Wages and Hours Laws in California: A Guide for Employers and Employees

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Wages and Hours Laws in California: A Guide for Employers and Employees

Why are wages and hours laws important to both employees and their employers? These laws protect employees from having their wages stolen by unscrupulous employees, but they also protect law-abiding employers by identifying the bad players and either shutting them down or bringing them into compliance.

 There are several areas of the wages and hours laws that lead to violations. They include: 

  • Misclassification of employees as exempt from wage and hour laws
  • Misclassification of an employee as an independent contractor
  • Failure to provide meal and rest breaks
  • Failure to pay minimum wage
  • Failure to pay overtime
  • Requiring work when an employee is off-the-clock

Take a Closer Look at California Wages and Hours Laws

The California Labor Commissioner’s Office is there to ensure workers receive the pay they’re due and to ensure that honest employers are not penalized by companies that don’t follow the rules and may cut corners to boost sales or make false promises that draw employees away from the competition. These are the laws that all employers must abide by.

  1. Classification of Exempt Employees

California wage and labor laws apply to all non-exempt workers. What is an exempt employee? Exempt employees include:

  • A child, spouse, or parent of the employer
  • Administrative, executive, and professional employees, including doctors
  • Airline employees
  • Babysitters aged 18 or older who provide childcare in the employer’s home
  • Cab drivers
  • Commercial fishing crew members
  • Drivers whose hours are regulated by the Federal Government or the California Code of Regulations
  • Employees whose monthly pay is at least twice what a minimum wage employee receives.
  • Independent contractors
  • Motion picture projectionists
  • Outside salespeople
  • Professional actors
  • Radio and TV announcers, news editors, or chief engineers
  • State, political, or national service employees
  • Student nurses
  • Traveling carnival ride operators who work full-time hours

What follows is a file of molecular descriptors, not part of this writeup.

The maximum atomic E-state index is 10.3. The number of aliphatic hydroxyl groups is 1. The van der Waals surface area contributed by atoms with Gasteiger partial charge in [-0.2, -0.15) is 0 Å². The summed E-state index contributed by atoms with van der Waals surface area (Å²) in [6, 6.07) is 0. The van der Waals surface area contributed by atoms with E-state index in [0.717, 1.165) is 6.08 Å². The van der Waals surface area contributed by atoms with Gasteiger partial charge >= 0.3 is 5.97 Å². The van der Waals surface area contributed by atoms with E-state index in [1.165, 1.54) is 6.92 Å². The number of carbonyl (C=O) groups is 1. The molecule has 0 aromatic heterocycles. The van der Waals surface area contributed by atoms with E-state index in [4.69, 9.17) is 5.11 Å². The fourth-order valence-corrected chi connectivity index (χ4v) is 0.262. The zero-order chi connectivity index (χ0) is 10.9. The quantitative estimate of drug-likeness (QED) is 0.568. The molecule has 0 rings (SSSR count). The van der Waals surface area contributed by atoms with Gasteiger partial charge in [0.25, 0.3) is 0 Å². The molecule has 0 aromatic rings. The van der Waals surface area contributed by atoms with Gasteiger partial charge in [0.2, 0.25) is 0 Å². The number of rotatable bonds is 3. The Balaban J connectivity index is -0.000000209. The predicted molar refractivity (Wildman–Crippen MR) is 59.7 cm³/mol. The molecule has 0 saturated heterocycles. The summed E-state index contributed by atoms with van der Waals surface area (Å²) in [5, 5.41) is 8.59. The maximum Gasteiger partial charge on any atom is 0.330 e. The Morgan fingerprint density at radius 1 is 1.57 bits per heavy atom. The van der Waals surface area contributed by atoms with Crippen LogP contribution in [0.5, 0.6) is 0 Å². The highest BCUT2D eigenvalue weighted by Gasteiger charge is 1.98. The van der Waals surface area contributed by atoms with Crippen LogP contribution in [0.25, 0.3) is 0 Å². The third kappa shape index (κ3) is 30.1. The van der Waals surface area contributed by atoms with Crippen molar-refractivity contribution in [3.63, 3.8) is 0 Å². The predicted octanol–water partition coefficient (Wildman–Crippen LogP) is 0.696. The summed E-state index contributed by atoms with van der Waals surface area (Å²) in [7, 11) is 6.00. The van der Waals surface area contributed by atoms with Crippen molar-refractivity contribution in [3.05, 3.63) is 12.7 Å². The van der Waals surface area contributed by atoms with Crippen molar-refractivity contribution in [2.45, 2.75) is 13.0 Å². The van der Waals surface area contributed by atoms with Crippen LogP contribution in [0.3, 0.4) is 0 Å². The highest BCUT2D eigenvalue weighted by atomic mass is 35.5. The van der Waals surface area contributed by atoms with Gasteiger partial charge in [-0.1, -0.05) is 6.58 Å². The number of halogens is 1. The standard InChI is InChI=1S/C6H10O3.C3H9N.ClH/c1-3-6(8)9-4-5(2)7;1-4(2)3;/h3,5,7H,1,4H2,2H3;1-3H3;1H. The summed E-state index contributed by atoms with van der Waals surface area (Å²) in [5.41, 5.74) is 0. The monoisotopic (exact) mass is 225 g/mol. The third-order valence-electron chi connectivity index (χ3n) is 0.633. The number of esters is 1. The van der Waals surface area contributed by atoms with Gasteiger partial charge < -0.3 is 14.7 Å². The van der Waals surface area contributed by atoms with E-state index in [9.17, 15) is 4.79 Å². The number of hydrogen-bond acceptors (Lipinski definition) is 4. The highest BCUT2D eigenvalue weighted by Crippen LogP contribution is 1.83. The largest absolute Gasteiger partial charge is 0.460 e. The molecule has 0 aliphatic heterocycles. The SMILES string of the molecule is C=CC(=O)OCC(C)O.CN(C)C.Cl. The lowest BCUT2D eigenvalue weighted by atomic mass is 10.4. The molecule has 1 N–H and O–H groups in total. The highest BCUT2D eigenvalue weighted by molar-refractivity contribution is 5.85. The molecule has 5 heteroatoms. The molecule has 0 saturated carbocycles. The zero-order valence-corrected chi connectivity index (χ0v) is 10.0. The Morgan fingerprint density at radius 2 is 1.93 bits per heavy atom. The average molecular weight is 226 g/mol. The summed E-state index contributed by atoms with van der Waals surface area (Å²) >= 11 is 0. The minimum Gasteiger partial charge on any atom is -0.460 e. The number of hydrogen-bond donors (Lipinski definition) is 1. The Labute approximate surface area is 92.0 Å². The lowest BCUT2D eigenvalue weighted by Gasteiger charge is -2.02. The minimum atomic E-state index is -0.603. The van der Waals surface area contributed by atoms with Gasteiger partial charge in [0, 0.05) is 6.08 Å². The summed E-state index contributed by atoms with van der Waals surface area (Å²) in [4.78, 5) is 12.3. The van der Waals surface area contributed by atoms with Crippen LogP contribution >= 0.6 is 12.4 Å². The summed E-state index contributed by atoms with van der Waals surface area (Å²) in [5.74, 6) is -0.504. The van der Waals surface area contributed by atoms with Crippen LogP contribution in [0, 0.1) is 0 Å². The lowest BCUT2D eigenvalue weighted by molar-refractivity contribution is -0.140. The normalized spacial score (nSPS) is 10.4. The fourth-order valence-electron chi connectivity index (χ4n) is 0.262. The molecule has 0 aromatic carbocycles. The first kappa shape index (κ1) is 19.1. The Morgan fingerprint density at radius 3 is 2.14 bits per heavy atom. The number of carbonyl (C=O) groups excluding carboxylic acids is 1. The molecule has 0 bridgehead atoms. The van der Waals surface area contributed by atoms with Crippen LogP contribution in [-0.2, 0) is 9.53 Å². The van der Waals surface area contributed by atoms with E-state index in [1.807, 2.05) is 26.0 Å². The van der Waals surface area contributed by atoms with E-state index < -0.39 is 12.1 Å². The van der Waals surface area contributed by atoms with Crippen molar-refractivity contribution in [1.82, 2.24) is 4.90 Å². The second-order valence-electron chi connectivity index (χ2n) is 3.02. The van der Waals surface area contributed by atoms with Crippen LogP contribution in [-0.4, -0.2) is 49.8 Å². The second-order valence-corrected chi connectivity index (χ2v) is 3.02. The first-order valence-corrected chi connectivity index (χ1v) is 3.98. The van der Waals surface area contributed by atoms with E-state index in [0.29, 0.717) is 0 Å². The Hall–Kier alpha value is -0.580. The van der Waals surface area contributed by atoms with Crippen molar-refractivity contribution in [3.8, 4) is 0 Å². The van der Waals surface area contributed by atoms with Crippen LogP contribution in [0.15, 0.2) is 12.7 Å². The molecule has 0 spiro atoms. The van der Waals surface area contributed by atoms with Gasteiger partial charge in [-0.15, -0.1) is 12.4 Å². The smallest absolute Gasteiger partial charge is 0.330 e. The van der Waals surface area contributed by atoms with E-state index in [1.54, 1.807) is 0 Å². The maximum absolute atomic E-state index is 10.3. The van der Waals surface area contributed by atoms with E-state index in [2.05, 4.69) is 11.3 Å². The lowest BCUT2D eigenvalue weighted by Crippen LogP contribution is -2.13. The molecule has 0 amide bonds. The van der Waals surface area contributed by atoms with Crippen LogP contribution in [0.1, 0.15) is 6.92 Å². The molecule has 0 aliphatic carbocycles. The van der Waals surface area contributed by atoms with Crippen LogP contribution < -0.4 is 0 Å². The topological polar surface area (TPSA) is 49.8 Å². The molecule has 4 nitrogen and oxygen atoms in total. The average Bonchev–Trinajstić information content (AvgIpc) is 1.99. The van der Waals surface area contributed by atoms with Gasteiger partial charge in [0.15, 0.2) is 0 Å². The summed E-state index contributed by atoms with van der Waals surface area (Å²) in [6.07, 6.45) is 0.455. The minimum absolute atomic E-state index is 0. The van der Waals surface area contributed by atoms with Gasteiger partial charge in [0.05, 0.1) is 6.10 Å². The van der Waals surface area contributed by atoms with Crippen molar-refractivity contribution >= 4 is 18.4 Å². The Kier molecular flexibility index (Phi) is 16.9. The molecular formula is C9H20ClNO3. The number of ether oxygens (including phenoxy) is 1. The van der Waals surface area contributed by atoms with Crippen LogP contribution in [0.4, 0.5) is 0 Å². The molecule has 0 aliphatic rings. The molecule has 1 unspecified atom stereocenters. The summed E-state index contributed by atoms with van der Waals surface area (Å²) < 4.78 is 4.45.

• Union workers
  • Workers who get paid 1.5x the minimum wage and at least half of their income also comes from commissions
  1. Minimum Wage

On January 1, 2023, California’s minimum wage increased to $15.50 for all California employers. Many counties and cities have minimum wages that are higher than the state-wide minimum wage. The ranges can be great, but you have a minimum wage of $15.75 in Almed, $16.04 in Los Angeles, $17.20 in Cupertino and Los Altos, or the highest wage of $18.15 in Mountain View. 

Some cities also have two different minimum wages. One is for small employers and the other is for large employees. For example, in West Hollywood, large employers must pay $17.50 per hour, while small employers (less than 50 employees) must pay $17 an hour. The UC Berkeley Labor Center website has the latest locality wages.

  1. Rest and Meal Breaks

Most employees qualify for one 30-minute meal break (unpaid) as long as they are working more than five hours that day. If they’re working more than 12 hours, they get a second 30-minute (unpaid) meal break. If a worker is not allowed to leave the workplace during the meal break, it must be paid. In addition to meal breaks, workers get a 10-minute break for every four hours of work.

  1. Overtime Pay

Overtime pay in California is required after 8 hours of work in one day or 40 hours in one week. Overtime pay is 1.5x for hours worked in excess of 8 to 12 hours worked in one day and 2x for hours exceeding 12 per day. Overtime rules also apply to the number of days worked in one week. If you work seven consecutive days, you get 1.5x for the first 8 hours of day seven and 2x for hours worked after the first 8 hours on day seven.